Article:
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Wednesday
Jan152014

Broken Age: Act One Review

I know it's weird to only review the first act of a game, but I think we can all agree that this is an edge case. If you're not aware, Broken Age is the game that came about after Double Fine's hugely successful, $3.3 million Kickstarter campaign a little under a year ago. The company promised to make an adventure game in their old classic style (ala Tale of Monkey Island), a style of game we rarely see made nowadays, and if we do, it's never the quality of the kind of project the people behind Double Fine made back in the Lucasarts days. A major part of the appeal of the Kickstarter campaign was seeing the old adventure game 'band' back together and I think it's safe to say, they don't disappoint.

Broken Age follows 2 characters, Shay and Vella. Upon first starting the game, you're treated to the choice of which of the two you want to play as, and then after that you're free to switch at will. Vella's story takes place in a whimsical land with many odd and interesting characters, on the day she is set be her town's human sacrifice for the annual "Maiden's Feast" to All the girls except Vella are pumped to be sacrificed!satiate the evil monster 'Mog Chothra'; whereas Shay's story takes place aboard a spaceship on which he is the only human, with only a computer and it's creations to talk to. The 2 worlds are such a stark, and interesting contrast to each other that switching back and forth doesn't (as I was worried it might) get in the way of the 2 stories at all. The ability to be solving a puzzle in a cloud town one second, and then be going about your daily life aboard a sentient spaceship the next is exhilarating, and lends the game a sense of scope beyond the obvious size of the environments or events.

If you've played any kind of point-and-click adventure game before, you shouldn't have too big of a problem here. The gameplay is simple and intuitive, with the mouse being 99% of your control (you can press space bar to skip dialogue or cutscenes if you want). What this meant is that I could just ease back, put the game up on my TV and just control the game with the mouse, it was a very comfortable experience that went along very nicely with every other facet of the experience. All you can do is left click, but that turns out not to be a problem at all. In older adventure games, you would often have several commands to pick from for each and every little thing in your inventory, but here you click it to get a bit of an item description, and then if you want to use it on something, you just drag and drop. The whole system works wonderfully, without ever feeling dumbed down from those old classic games, and the game is all the better for it. This really does feel like a much more modern version of this genre, refined and remastered with modern sensibilities and common sense employed to great effect.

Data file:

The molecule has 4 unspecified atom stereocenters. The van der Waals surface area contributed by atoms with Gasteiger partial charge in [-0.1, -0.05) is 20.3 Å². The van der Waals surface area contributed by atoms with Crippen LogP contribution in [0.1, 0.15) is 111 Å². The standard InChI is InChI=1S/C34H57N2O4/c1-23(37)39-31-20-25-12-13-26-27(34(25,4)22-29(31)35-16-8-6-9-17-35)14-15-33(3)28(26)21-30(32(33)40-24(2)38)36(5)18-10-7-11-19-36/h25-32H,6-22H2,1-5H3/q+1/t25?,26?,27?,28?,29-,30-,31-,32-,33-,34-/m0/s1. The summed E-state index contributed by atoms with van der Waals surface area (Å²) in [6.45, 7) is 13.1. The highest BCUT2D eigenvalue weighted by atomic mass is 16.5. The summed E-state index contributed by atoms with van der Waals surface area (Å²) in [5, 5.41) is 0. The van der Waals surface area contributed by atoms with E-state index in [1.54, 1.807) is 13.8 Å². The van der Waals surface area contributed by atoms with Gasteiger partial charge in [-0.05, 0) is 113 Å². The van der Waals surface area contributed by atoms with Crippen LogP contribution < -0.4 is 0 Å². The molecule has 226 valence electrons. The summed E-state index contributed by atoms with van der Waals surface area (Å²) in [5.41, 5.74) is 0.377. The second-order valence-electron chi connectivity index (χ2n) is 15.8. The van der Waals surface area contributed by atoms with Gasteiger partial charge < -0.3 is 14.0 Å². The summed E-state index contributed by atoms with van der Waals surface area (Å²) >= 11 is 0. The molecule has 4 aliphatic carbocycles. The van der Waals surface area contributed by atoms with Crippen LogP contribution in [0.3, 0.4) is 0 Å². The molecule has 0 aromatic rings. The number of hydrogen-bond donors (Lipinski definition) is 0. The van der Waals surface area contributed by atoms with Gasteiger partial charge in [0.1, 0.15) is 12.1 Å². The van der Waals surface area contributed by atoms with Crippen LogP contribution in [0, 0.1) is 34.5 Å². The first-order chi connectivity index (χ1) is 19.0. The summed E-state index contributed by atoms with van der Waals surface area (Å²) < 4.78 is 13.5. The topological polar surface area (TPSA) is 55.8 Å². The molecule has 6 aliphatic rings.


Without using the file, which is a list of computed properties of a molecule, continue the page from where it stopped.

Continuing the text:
Graphically, the game is incredible. The art style is a joy to behold, almost unbelievably so, and it allows Double Fine a whole bunch of creative freedom. It's not enough to just set up a whimsical world, the Shay, under the watchful eyes of the ship's computer.tone has to be right, and here it's perfect. You never question the reality of what's happening, you just instantly buy into whatever you're seeing because what you're seeing is unlike anything you've seen before. You don't question a town floating on clouds when you're actually looking at it, and you can't help but wonder what they're going to be able to show us next in future acts. The world is their oyster in that regard. It's worth mentioning too that my 5 year old laptop, with a very old graphics card inside it handled the game superbly with everything looking sharp and gorgeous. If you own a computer with any graphical power of any kind, it can probably handle it with flying colours.